In just about every market, there are more people who are not buying than people who are actively looking to buy. Because you are having a certain experience, that experience is your data point as to what is true. Other people, however, may be having a very different experience than you are, and there may be reasons their experience is so different.
The difference in activity can explain the difference between these two experiences. Someone who is taking massive action is more likely to encounter prospective clients who are open to a conversation to explore change. A person with very low activity is not going to have that same experience because they are not giving themselves enough of an opportunity to find those prospective clients.
Yet, I would never want you to believe that activity is everything. More activity is certainly better than low activity. But better activity is also better than more activity. There is an effectiveness Component to opportunity creation. Someone with a better approach and a higher level of competency in engaging prospective clients is always going to perform better than someone with an approach that is ineffective, old-school, or no longer useful.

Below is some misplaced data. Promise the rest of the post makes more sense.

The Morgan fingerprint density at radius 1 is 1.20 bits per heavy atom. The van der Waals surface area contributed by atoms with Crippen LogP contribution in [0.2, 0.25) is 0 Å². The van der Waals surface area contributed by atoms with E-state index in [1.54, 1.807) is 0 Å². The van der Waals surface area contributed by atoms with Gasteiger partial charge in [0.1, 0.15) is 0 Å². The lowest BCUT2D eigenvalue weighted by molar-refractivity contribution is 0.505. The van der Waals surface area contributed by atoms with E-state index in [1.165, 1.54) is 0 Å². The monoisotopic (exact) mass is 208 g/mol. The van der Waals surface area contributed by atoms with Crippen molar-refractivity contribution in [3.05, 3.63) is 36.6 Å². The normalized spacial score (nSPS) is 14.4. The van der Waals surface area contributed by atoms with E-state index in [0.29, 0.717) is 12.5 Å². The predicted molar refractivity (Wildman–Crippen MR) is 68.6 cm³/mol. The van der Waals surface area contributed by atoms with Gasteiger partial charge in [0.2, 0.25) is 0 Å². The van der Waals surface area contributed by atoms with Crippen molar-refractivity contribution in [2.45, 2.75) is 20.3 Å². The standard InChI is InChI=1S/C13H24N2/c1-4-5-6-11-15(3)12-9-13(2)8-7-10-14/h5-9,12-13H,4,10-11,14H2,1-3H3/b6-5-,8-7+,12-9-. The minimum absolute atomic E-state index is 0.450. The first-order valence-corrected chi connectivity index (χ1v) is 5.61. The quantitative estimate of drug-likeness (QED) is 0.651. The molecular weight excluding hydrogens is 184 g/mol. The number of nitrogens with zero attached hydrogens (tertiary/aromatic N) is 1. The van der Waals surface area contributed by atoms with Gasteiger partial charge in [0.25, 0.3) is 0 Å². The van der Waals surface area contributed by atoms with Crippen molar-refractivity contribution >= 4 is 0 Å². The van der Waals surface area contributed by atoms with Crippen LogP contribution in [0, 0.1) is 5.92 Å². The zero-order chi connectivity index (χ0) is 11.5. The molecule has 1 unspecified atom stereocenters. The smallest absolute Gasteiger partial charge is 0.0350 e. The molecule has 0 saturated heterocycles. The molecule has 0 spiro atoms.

It is a very human thing to decide that difficult things are impossible things, even when there is proof that they are possible sitting right next to you. It’s also a very human thing to search for reasons why one struggles to produce a certain result, and to choose external factors that absolve yourself of the responsibility to try.
In many areas, what one person can do, another can do. The difference in the results is the difference in the beliefs in your actions.
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Filed under: Sales 3.0